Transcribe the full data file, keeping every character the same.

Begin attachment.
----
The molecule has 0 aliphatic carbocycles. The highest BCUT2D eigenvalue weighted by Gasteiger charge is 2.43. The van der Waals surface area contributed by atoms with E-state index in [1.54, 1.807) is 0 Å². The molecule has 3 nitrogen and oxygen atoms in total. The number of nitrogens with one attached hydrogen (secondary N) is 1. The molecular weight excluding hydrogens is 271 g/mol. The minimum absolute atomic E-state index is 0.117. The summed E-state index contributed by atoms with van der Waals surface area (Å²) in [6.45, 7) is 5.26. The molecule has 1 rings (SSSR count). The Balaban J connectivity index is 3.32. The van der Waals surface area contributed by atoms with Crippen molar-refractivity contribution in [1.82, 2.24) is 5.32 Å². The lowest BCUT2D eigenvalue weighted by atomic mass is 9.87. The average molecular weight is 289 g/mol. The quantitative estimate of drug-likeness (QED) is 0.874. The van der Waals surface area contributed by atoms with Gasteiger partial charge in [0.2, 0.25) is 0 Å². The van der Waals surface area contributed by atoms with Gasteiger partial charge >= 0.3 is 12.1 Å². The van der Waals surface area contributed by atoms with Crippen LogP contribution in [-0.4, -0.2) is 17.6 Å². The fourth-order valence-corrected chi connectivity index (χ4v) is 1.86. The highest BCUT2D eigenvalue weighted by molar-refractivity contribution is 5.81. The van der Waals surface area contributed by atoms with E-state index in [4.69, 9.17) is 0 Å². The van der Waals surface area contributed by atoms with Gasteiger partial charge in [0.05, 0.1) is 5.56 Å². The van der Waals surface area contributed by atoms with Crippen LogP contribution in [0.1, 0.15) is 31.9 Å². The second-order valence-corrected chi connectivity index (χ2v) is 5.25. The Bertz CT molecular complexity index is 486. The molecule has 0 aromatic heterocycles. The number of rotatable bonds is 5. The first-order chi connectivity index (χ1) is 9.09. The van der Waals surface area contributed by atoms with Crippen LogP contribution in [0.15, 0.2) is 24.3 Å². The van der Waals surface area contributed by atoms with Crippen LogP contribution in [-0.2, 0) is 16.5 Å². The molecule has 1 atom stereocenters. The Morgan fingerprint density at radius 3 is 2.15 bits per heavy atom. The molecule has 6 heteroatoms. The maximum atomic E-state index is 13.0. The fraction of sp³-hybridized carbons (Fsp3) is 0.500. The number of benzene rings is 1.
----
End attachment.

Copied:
The molecule has 0 aliphatic carbocycles. The highest BCUT2D eigenvalue weighted by Gasteiger charge is 2.43. The van der Waals surface area contributed by atoms with E-state index in [1.54, 1.807) is 0 Å². The molecule has 3 nitrogen and oxygen atoms in total. The number of nitrogens with one attached hydrogen (secondary N) is 1. The molecular weight excluding hydrogens is 271 g/mol. The minimum absolute atomic E-state index is 0.117. The summed E-state index contributed by atoms with van der Waals surface area (Å²) in [6.45, 7) is 5.26. The molecule has 1 rings (SSSR count). The Balaban J connectivity index is 3.32. The van der Waals surface area contributed by atoms with Crippen molar-refractivity contribution in [1.82, 2.24) is 5.32 Å². The lowest BCUT2D eigenvalue weighted by atomic mass is 9.87. The average molecular weight is 289 g/mol. The quantitative estimate of drug-likeness (QED) is 0.874. The van der Waals surface area contributed by atoms with Gasteiger partial charge in [0.2, 0.25) is 0 Å². The van der Waals surface area contributed by atoms with Gasteiger partial charge >= 0.3 is 12.1 Å². The van der Waals surface area contributed by atoms with Crippen LogP contribution in [-0.4, -0.2) is 17.6 Å². The fourth-order valence-corrected chi connectivity index (χ4v) is 1.86. The highest BCUT2D eigenvalue weighted by molar-refractivity contribution is 5.81. The van der Waals surface area contributed by atoms with E-state index in [4.69, 9.17) is 0 Å². The van der Waals surface area contributed by atoms with Gasteiger partial charge in [0.05, 0.1) is 5.56 Å². The van der Waals surface area contributed by atoms with Crippen LogP contribution in [0.1, 0.15) is 31.9 Å². The second-order valence-corrected chi connectivity index (χ2v) is 5.25. The Bertz CT molecular complexity index is 486. The molecule has 0 aromatic heterocycles. The number of rotatable bonds is 5. The first-order chi connectivity index (χ1) is 9.09. The van der Waals surface area contributed by atoms with Crippen LogP contribution in [0.15, 0.2) is 24.3 Å². The van der Waals surface area contributed by atoms with Crippen LogP contribution in [-0.2, 0) is 16.5 Å². The molecule has 1 atom stereocenters. The Morgan fingerprint density at radius 3 is 2.15 bits per heavy atom. The molecule has 6 heteroatoms. The maximum atomic E-state index is 13.0. The fraction of sp³-hybridized carbons (Fsp3) is 0.500. The number of benzene rings is 1.